Financial Planning 101: Four Strategies for Young Professionals

Posted February 28, 2019 by Caroline Solis in Benefits and Perks
Financial planning can feel daunting, especially for those just starting out in their career. From basic budgeting to saving for retirement, here are a few ideas to get you started.

For many young professionals, financial planning can feel daunting. Here are a few ideas that are easy (and may even be offered through your employer). Read on about four things to consider when undertaking your financial planning.

It All Starts With a Budget

For most people, getting their finances in order starts with a budget. Budgeting, or the process of estimating expenses and income over a period of time, will help you identify where you might be spending too much and where you might be able to spend or save more.

While there are many budget templates available, it’s important to take your own financial obligations into consideration. Some questions to ask yourself:

  • How frequently are you paid?
  • What items in your budget are non-negotiable?
  • What items in your budget are “nice to haves”?
  • If you have debt, how should you prioritize paying it off?
  • What are your savings goals?
  • Leverage Multiple Bank Accounts

    Saving money can be a challenge. One way to mitigate the urge to spend when you should be saving is to create separate bank accounts to manage different savings goals. For example, if you’re trying to build an emergency fund and save for a car simultaneously, you can create a separate bank account to manage each goal so that you won’t be tempted to dip into those funds for everyday expenses.

    If you are paid through direct deposit, you can split your payments across different accounts directly so that you won’t need to worry about transferring the funds yourself. If you’re a Justworks member, we’re excited to announce that you can now split your payments across more than two accounts. We know how valuable it is to be able to “set it and forget it,” so we hope Justworks members take advantage of this capability.

    Visit our Help Center to learn more about how to split your payments into multiple bank accounts.

    Plan for (un)Expected Health Insurance Costs

    Even when they’re planned, health insurance costs can come as a bit of a surprise. If this sounds like something you’ve experienced, it might be time to look into a FSA or HSA. FSAs and HSAs are accounts that can help you pay for qualified out-of-pocket health insurance costs.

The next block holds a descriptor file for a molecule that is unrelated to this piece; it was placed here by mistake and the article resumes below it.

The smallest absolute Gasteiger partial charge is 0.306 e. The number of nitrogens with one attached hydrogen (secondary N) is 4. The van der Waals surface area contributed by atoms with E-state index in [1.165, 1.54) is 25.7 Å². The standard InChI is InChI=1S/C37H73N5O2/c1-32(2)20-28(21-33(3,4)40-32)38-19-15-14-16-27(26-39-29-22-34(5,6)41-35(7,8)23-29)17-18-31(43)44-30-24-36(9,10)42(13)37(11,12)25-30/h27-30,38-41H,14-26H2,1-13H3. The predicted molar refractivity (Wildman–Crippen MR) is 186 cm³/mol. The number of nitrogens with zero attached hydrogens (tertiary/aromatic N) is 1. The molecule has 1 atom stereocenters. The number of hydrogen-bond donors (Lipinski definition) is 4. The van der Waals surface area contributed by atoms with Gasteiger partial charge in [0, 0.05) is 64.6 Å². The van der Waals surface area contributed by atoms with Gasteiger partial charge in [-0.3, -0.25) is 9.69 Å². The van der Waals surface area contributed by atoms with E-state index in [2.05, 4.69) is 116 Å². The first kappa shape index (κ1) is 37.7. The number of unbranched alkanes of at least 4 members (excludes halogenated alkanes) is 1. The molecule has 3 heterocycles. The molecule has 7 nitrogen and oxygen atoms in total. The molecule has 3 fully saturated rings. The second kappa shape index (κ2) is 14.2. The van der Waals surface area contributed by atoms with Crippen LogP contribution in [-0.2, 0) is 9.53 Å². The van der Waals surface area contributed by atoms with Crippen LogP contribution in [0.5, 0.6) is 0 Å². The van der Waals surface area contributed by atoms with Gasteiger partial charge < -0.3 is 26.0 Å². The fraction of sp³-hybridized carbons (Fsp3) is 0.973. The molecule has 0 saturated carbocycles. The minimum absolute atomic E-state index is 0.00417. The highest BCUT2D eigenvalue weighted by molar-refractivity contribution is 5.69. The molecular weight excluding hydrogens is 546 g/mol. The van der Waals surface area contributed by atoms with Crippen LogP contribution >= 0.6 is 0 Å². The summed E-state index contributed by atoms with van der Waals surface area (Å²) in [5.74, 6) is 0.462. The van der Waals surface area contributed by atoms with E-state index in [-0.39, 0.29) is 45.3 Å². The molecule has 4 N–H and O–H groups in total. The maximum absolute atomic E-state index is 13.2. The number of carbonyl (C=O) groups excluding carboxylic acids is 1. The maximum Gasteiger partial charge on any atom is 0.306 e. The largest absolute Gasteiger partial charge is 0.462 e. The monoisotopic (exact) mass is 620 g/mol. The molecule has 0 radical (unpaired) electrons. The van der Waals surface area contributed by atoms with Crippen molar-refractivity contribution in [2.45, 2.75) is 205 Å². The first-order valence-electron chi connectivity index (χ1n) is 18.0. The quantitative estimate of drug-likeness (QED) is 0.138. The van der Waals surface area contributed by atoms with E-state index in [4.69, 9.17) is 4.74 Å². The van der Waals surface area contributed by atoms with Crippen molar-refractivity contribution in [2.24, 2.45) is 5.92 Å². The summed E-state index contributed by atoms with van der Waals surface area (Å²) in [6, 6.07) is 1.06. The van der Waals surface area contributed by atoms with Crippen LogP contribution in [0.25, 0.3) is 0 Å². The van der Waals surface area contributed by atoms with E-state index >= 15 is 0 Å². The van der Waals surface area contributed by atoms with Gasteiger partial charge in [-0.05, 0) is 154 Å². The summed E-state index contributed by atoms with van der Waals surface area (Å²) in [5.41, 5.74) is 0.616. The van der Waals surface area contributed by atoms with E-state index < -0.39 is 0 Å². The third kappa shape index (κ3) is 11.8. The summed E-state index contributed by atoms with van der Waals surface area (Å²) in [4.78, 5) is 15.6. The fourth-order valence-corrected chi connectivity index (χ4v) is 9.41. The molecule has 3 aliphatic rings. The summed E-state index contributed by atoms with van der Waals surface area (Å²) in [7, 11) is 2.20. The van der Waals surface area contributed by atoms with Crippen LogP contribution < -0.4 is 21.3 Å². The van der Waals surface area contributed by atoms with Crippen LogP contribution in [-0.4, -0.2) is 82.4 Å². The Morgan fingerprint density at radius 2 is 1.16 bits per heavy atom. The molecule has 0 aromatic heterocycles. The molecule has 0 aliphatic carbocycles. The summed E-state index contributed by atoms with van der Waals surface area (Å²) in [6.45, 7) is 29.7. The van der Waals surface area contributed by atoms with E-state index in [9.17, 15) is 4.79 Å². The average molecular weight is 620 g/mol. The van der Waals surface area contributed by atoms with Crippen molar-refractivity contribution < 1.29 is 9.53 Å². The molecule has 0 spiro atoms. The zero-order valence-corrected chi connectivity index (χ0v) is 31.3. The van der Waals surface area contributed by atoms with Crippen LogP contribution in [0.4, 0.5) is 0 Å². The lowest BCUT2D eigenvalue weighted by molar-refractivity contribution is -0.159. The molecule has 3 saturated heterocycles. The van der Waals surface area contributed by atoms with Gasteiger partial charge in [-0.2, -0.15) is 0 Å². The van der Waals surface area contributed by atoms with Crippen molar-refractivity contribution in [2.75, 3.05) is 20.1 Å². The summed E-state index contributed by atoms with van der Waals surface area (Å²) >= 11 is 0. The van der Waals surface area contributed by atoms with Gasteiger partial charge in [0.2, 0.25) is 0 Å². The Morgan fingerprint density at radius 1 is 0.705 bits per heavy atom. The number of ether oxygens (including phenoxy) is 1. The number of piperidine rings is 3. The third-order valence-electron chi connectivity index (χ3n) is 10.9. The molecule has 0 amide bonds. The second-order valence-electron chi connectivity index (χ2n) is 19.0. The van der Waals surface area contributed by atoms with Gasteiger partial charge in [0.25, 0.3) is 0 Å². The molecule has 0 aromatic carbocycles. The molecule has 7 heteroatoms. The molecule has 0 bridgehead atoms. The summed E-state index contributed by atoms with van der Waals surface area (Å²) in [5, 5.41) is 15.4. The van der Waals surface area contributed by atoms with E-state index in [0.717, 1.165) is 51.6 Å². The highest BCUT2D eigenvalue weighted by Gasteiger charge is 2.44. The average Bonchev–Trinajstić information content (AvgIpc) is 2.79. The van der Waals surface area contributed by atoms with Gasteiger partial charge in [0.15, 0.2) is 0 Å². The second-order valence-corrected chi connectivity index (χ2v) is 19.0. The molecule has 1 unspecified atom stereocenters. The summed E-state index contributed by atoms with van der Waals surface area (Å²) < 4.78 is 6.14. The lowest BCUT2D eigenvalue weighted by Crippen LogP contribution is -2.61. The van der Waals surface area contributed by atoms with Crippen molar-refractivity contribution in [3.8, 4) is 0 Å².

An FSA, or Flexible Spending Account, is an employer-owned account that allows employees to use pre-tax dollars throughout the year to pay for qualified out-of-pocket health insurance or dependent insurance expenses, like deductibles, copays, and medications. Your employer must elect to offer an FSA in order for you to be able to utilize this type of account.

    An HSA, or Health Savings Account, is similar to an FSA in that it allows you to save pre-tax money to use toward qualified out-of-pocket health insurance costs. However, an HSA is an employee-owned account that is only available for individuals with high deductible health insurance plans.

    Plan for Retirement

    No matter how old you are, saving for the future is an important consideration. Many employers help their employees do this by offering a 401(k), which allows employees to allocate a certain portion of their earnings to a retirement savings plan. If you are an employee with a company using Justworks, you can check with your administrator on whether your company offers a 401(k) through Justworks. Read more about this benefit in Justworks here.

    If your company doesn’t offer a 401(k), you can look into opening an Individual Retirement Account (IRA). IRAs are available through a variety of providers for individuals to open, regardless of their employer.

    Finances can feel overwhelming at times. But, by taking a moment to step back and consider your finances holistically you can make progress to reach your goals.


    Want even more tips for achieving your financial goals, delivered straight to your inbox? Sign up for Financial Health 101: Debt and Student Loans, a free email short course brought to you by Justworks.

    This material has been prepared for informational purposes only, and is not intended to provide, and should not be relied on for, legal or tax advice. If you have any legal or tax questions regarding this content or related issues, then you should consult with your professional legal or tax advisor.